Presented by Wells Fargo

Startup CEOs are all too familiar with the hustle — forming a team, building a product, attracting funding, watching burn rates, and attracting more funding. Through it all, they’re constantly pitching their solution to a variety of audiences. When it comes time to scale, startups often look to forge relationships with longstanding institutions –commonly through accelerator programs. These programs also allow organizations like mine to explore big ideas and help shape the future of our evolving customer needs.

As the head of the Wells Fargo Startup Accelerator program, I have the opportunity to review pitches from hundreds of startups from around the world, all looking to stand out in an ultra-competitive space. Most of the pitches I attend are small, face-to-face meetings with plenty of room for interaction and questions — a typical format for many VCs and accelerators.

So how can a startup nail a pitch like this? While there is no magic recipe for success, there are some tips that entrepreneurs should consider.

1. Do your research. Understand who you are going to meet, as well as their broader industry trends and issues. It’s important to clearly illustrate where you think your product could fit into the space, including the potential to scale appropriately. Working with a Fortune 500 enterprise will likely have stricter requirements or regulations around security, among other things.

2. Focus on customer needs. You may have a great product, but if it doesn’t fulfill a defined customer need, your chance of success in the marketplace is little to none. Make it clear you’ve thought about where you can add value, the user experience, and what sets you apart from your competitors — and there are always competitors.

3. Be future-minded, and think broadly. People are already working on issues and gaps we can see now, but what are the emerging trends you can add value to? Startups should think about how they can make the world more exciting, while also bearing in mind ever-evolving issues in terms of security and privacy. And, don’t try to be a one-solution startup. I sometimes find myself sitting in pitches where founders are trying to sell a solution that’s very specific to Wells Fargo. We’re not looking for that. We want big, bold ideas that have potential to change the entire industry.

4. Manage the meeting time. It’s not uncommon to have 30 minutes or less to wow your audience. Presenters must be engaging. I’m looking for a demo, not just a PowerPoint deck. While it’s fine to run through your background, you shouldn’t spend too much time explaining your education or work history. I want to see your technology and hear about ideas for application. Finally, leave room for Q&A, which often ends up providing clues on what we’re thinking, and allows you to best position your solution in real-time. It’s best to follow up with supplemental materials rather than trying to cover too many details during your pitch.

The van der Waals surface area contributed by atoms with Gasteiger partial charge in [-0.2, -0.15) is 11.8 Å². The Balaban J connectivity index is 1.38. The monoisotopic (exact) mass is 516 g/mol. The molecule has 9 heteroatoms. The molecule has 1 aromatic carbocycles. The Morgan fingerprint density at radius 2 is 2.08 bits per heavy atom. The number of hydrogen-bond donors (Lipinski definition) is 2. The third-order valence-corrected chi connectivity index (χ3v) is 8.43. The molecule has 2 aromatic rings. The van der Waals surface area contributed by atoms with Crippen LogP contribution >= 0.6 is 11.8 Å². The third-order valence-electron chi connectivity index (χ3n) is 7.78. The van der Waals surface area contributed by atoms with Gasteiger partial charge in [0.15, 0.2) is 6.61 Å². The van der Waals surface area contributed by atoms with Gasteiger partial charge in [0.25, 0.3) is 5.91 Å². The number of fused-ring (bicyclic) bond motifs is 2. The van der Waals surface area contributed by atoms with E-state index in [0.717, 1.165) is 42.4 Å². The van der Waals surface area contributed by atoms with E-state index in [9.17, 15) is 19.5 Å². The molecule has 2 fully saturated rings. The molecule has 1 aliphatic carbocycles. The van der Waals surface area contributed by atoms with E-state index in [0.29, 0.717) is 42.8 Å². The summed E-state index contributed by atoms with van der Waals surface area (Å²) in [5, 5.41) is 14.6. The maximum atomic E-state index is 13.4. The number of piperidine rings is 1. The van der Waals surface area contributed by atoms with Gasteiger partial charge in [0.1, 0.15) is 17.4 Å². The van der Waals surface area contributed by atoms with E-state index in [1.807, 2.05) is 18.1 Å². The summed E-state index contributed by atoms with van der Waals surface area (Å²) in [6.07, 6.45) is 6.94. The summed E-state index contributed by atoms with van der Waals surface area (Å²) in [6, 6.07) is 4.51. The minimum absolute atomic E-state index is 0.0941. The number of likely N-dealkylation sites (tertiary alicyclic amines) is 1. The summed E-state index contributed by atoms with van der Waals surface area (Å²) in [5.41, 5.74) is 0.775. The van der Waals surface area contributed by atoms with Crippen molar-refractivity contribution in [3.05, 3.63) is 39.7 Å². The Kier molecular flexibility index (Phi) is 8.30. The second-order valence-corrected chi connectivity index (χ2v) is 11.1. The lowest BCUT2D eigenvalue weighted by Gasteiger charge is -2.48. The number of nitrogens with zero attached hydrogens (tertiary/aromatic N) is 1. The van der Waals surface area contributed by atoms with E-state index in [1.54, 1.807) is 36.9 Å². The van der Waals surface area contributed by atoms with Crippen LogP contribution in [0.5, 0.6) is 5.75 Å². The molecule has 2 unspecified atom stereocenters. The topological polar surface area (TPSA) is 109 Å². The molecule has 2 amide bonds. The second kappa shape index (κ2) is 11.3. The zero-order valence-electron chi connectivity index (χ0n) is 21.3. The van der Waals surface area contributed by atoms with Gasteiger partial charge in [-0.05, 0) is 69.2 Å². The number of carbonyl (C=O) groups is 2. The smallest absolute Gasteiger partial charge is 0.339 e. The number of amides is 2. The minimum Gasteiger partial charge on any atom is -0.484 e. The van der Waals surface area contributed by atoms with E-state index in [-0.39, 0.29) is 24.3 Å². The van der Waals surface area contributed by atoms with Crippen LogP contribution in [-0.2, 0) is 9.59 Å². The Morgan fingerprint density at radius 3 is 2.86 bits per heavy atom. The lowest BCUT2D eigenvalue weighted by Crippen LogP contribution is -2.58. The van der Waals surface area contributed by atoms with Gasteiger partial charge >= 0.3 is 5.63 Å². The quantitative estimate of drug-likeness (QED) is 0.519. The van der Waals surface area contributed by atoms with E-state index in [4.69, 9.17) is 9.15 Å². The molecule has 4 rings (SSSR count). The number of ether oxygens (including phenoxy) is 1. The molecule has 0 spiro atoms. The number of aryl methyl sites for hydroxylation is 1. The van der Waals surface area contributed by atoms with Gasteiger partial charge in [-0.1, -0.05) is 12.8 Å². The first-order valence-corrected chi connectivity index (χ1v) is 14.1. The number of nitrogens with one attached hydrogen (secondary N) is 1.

5. Take the right advice. When you’re a founder of a startup, you’re likely getting advice from all kinds of places. Stay true to your vision, but be open to ideas that could take your idea further. Sometimes it pays to be open to advice about alternative applications for your product from people who have inside knowledge of their industry that you haven’t necessarily thought about before.

Startups are in a position to be nimble and quickly adapt to change. While it’s not realistic to nail every pitch, you can learn something each time. It’s important to remember that rejection doesn’t mean the door is closed forever. We’ve had companies apply to the Wells Fargo Startup Accelerator program more than once, and many have clearly incorporated feedback given during their first pitch, maturing their presentation and solution.

When done well, pitches can open doors to a new network that can help put you on the path to success.

Bipin Sahni is the head of Innovation R&D in the Wells Fargo Innovation Group, an enterprise-wide organization devoted to accelerating the company’s delivery of next-generation, customer-inspired technologies, products, and services. He also leads the Wells Fargo Startup Accelerator program. More information can be found at

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